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Thursday, May 29, 2014

Break of Reality - Ten


Break of Reality – Ten
2014, Break of Reality

Eastman School of Music alum Break of Reality has been plying its distinct brand of cello rock for nearly a decade now.  The New York City-based quartet has released a series of albums that run the gamut from original tunes to dynamic covers; developing a dedicated following.  The band recently released their fifth album; a collection of original tunes entitled Ten.

Ten opens with the self-referential strains of “Helix”, driven by a serious rock and roll sensibility.  Lyric and percussive cello lines intertwine, with percussion providing a sense of sanity and stability.  The energy here is tremendous, and Break of Reality sounds like they’re ready to explode.  The listener is wrapped up in a revolving wall of sound from the outset.  “Storm’s End” is a highly artistic piece of baroque pop.  The rhythms are pure rock and roll, yet the melody line has an early Italian madrigal feel.  This is serious music for fans of classical music, film scores and unusual rock and roll hybrids.  Break of Reality explores gorgeous and complex moods on “Star”, building pensive swells with a sagacious sense of internal energy.  The band uses dual melody lines that circumscribe beauty with an edge of minor key darkness.

“Drift Apart” begins with a rhythmic pizzicato base and adding a lyric, mid-to-low range melody line.  You’ll want to close your eyes and soak in the depth and breadth of sound here; it’s simply gorgeous.  “Nine Deep” has a dark and percussive underpinning.  The lyric melodic build is right out front, creating an atmosphere that is powerful and moving.  Break of Reality changes moods with “Light the Fuse”, a quietly rolling composition that transitions into a thunderous dance.  “Uprising” begins with an aboriginal sound; an ancient feel to the percussion.  Break of Reality takes a more atmospheric approach this time, building musical scenery that is lush and full of dramatic turns.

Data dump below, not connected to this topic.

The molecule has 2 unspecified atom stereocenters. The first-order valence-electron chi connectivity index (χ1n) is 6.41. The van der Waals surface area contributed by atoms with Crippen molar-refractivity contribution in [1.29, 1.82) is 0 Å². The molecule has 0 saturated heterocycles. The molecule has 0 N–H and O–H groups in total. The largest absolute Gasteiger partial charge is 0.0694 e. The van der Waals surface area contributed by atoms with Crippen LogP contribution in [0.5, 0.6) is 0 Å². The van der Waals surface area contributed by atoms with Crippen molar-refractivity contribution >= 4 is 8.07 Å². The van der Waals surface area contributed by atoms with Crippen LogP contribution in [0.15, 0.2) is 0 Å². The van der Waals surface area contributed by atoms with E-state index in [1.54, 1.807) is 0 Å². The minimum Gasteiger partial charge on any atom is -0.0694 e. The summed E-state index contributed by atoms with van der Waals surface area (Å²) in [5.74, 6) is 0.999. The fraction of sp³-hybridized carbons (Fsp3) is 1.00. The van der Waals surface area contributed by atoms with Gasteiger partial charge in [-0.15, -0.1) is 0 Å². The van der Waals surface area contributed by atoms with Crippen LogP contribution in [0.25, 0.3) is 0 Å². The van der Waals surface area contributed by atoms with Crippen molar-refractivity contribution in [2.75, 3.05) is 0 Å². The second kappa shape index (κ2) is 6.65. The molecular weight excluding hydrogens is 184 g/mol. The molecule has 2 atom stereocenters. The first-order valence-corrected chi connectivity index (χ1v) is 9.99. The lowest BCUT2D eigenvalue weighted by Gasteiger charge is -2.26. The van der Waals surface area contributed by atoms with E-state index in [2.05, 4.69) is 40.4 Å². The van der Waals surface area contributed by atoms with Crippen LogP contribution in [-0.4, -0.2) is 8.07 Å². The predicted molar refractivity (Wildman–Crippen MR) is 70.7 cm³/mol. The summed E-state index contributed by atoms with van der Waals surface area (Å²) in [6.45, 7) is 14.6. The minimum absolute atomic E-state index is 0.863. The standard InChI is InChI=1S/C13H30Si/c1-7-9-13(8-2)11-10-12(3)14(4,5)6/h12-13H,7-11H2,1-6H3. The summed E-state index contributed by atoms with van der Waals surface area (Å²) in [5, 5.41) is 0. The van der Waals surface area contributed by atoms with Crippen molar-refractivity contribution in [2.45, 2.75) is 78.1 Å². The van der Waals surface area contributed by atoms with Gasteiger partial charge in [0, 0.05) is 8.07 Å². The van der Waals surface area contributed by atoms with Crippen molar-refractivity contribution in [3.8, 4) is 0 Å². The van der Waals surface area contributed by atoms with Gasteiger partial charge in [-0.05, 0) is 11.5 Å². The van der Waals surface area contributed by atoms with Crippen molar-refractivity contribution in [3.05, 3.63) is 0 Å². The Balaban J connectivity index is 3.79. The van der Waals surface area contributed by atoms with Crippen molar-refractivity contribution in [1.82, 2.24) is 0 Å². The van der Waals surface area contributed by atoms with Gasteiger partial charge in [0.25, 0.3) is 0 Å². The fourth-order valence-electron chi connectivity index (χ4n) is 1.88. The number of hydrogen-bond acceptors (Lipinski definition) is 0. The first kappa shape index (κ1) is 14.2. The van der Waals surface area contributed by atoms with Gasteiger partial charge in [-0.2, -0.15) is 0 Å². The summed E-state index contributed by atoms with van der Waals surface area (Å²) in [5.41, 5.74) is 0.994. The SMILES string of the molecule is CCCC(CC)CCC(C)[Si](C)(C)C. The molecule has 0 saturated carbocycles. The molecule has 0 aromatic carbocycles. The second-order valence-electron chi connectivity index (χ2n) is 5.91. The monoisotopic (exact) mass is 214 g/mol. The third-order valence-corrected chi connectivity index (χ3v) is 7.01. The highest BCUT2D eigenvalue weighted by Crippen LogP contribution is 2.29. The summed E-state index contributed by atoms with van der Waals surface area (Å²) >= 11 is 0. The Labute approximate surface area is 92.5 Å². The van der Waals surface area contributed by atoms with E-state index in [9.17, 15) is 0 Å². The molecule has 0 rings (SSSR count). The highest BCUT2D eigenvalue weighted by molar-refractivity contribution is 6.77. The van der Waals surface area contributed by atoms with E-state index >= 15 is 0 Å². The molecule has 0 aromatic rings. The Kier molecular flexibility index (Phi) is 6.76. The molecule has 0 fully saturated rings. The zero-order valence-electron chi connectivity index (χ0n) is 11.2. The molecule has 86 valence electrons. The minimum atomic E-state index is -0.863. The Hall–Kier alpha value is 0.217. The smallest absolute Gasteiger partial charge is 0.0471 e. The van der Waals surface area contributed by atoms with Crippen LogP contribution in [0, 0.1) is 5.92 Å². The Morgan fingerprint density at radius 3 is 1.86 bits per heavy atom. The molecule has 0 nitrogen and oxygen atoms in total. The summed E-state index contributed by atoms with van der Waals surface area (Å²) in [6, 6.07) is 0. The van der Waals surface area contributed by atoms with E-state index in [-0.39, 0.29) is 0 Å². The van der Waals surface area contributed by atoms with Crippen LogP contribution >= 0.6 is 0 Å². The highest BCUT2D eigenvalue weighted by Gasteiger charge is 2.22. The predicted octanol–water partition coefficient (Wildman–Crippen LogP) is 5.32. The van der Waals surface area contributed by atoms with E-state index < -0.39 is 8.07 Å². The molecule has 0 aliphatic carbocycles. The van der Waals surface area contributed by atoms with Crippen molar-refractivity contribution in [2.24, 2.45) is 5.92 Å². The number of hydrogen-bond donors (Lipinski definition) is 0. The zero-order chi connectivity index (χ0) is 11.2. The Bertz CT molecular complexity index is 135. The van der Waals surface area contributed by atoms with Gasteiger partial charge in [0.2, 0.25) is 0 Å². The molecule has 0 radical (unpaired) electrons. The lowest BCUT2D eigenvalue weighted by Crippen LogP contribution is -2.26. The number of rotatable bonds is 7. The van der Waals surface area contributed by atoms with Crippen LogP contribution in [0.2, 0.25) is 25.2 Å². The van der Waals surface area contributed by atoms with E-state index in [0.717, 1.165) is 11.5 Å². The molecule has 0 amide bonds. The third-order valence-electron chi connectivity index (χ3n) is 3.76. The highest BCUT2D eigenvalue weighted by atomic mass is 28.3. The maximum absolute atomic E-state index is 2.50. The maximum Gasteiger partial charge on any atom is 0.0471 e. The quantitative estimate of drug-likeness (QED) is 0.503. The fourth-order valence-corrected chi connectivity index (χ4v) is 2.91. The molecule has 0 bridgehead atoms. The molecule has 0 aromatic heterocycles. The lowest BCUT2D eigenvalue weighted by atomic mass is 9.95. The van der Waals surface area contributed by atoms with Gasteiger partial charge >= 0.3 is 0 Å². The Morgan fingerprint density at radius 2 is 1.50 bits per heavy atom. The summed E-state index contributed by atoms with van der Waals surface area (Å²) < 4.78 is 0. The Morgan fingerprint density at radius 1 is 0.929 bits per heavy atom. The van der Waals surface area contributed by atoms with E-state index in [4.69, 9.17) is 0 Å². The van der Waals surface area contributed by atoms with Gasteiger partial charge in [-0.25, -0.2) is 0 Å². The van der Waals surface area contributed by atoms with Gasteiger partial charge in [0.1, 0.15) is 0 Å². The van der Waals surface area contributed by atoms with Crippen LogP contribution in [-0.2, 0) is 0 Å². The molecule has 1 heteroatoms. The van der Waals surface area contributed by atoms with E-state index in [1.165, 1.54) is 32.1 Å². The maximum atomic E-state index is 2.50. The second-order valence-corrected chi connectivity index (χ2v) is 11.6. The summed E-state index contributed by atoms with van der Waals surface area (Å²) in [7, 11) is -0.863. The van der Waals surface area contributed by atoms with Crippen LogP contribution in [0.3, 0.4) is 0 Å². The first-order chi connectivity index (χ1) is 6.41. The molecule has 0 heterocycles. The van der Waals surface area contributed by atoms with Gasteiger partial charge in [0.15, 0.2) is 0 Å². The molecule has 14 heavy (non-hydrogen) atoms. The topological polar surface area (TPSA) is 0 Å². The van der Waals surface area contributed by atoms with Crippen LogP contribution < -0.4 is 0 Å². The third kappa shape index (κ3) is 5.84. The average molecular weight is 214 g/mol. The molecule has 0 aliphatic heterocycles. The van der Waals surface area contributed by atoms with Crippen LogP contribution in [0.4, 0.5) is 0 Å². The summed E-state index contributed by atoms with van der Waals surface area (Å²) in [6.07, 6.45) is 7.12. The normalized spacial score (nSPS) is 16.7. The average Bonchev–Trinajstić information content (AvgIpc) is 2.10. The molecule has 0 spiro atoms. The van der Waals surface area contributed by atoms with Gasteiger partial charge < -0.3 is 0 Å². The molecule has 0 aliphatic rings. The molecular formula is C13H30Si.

“Levy” is a pensive and perambulating piece; an intriguing orchestral still life full of movement and color.  The band transitions on “Other Worlds” to more of a mid-range musical score sound.  There’s a bit too much center in this recording, particularly in the early going, but this is more an issue of production than of composition.  The breaks in this piece have a stunningly dark beauty in them full of rhythms and tonal rhyme.  Ten closes with “Six”, with Break of Reality utilizing layered melody lines and incorporating glock and xylophone in with their distinctive 3-cello sound.  There’s a lazy energy that runs throughout the piece, and at five minutes in length this might become a bit overwhelming, but it is a quietly ambitious effort that is off the beaten path.

Break of Reality reaches for new heights on Ten, going all original with a stylistic approach that blends the best elements of classical, rock and pop music styles.  The compositions on Ten are highly original and full of life, and Break of Reality use killer phrasing and a nearly flawless sense of timing and presence to build a collection of songs that will live in your mind long after the tunes have faded from your ears.

Rating:  4.5 Stars (Out of 5)

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